Ultimately, Healthy Communities Institute will help us do much more than provide a wide range of data to hospitals and health systems. The technology will help us provide actionable insights – something that medical professionals (and ancient mariners) can appreciate.

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  1. Tim Boucheri June 15, 2015 - Reply

    ‘Big data’ that is collaboration of entire health care data is very useful for predicting and managing health care issues for future .

    • Justin Lanning June 16, 2015 - Reply

      Thank you for reading and commenting, Tim! I agree – collecting and organizing a variety of data can inform healthcare strategy and ultimately help providers improve the health of their populations. We are excited to be helping medical professionals in that effort.

      – Justin Lanning, senior vice president and managing director, Midas+, A Xerox Company

  2. John Lynn June 16, 2015 - Reply

    The use of socio-economic and behavioral data is going to be really interesting in healthcare. You only touched on the good side of this in your article. I imagine in future articles you’ll talk about the potential challenges. Will it cause doctors to discriminate against patients. Will the data cause awkward situations in the exam room because the data is gone? What about privacy?

    I’m excited for this new world of data, but it’s not without its challenges. We’ll have to navigate it carefully.

    • Justin Lanning June 18, 2015 - Reply

      Very good points, John. The future is exciting, while also filled with major responsibility which must be stewarded carefully. It will be very interesting to see how the patients drive the conversation on privacy. As patients/consumers demand more precise evaluations/diagnostics and more catered procedures and treatments, we can continue to build consumer trust as we gain their permission and participation with providers they choose to use their data to enable those personalized services. And on this journey we will have to continue to balance providing key and still much improved insights on patients both from de-identified and generic predictors for those who don’t share their information, while also providing even more precise insights for those who do share their information.

      To your other good point about discrimination, I believe that because most at-risk / value-based models assign specific populations to the participating providers, their ability to be selective toward who has the means to pay is significantly reduced. Rather, their focus is shifted to those who need specific interventions to help reduce unnecessary utilization and aligning their current or new resources to meet the specific needs of each patient.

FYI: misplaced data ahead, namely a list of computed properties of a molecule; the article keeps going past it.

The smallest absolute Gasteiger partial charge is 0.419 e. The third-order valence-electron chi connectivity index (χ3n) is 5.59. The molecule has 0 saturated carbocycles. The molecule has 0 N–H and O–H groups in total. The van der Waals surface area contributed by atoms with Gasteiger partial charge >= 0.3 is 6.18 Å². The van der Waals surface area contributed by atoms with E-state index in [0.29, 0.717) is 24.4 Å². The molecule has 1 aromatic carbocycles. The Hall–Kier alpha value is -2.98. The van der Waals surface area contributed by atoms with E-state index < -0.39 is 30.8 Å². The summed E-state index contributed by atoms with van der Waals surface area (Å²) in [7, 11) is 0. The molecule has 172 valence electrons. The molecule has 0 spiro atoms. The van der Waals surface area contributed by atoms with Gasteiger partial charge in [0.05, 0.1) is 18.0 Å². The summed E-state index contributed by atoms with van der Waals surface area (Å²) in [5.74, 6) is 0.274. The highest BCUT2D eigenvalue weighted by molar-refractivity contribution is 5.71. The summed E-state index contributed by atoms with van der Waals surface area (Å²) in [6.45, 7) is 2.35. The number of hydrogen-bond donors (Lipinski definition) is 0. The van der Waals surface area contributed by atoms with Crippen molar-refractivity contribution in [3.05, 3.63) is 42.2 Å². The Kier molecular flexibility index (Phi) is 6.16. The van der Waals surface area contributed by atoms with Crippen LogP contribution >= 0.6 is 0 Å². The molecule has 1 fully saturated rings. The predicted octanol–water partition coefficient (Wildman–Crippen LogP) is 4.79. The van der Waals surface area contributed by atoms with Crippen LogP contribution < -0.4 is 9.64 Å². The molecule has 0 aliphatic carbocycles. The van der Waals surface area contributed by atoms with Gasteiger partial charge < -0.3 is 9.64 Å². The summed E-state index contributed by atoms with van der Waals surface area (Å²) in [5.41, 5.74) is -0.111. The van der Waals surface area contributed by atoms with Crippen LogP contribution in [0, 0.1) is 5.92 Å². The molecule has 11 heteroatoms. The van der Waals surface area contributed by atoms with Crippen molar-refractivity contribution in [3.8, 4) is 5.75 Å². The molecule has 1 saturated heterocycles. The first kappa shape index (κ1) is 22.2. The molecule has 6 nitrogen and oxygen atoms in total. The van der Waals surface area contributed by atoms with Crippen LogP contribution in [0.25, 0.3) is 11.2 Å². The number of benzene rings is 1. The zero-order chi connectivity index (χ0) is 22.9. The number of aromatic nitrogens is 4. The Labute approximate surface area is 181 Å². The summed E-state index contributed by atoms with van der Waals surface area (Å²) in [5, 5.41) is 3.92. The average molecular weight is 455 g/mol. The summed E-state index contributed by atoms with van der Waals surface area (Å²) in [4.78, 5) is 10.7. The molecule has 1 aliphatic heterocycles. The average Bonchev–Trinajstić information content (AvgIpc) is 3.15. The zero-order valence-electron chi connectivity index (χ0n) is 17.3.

Like you, I too look forward to on-going dialogue on how we can work together to provide the most efficient and effective healthcare in the world.

  3. Loretta Oliver June 17, 2015 - Reply

    This was some very enlightened information and helpful in identifying what the Healthcare market is looking for.

  4. Von Doss June 22, 2015 - Reply

    Population Health management is probably the most important change in healthcare for the last 30 years. However I do agree with the sentiment that this will put the physicians in that awkward exam room with a non-compliant patient. Thinking what do I say that I haven’t said? The reason I love healthcare is because at the end of the day all we care about is the patient good, bad, or indifferent.

    • Justin Lanning June 23, 2015 - Reply

      Hi Von – thanks so much for reading and commenting with your thoughts. One key objective of population health management is to develop solutions that work for particular individuals within populations… not so much generic efforts to everyone within a population. For instance, the example I pointed to in the article involved reducing admission rates associated with alcohol abuse in the San Francisco area.

      I believe as highly capable and thoughtful professionals, physicians/clinicians will gain more and more access to the right insights and ultimately hone in on the right balance of how to engage with patients in various and very specific ways according to each individual patient’s risk. I believe with the right insights and right engagement options, choices and feedback loops that any awkwardness will fade quickly. The behavioral, social, and environmental health aspects are so key that, armed with the right insights for each patient, the physicians/clinicians will become (and many already have) very savvy at prescribing “life engagement and change” programs, rather than just medications and physical therapy.

      I am excited about the solutions that will be reached by working within parameters of specific issues and finding appropriate interventions that lead to better outcomes. I certainly agree with you: we’re all focused on helping the patient at the end of the day!

  5. Len July 1, 2015 - Reply

    Good & useful article, thanks.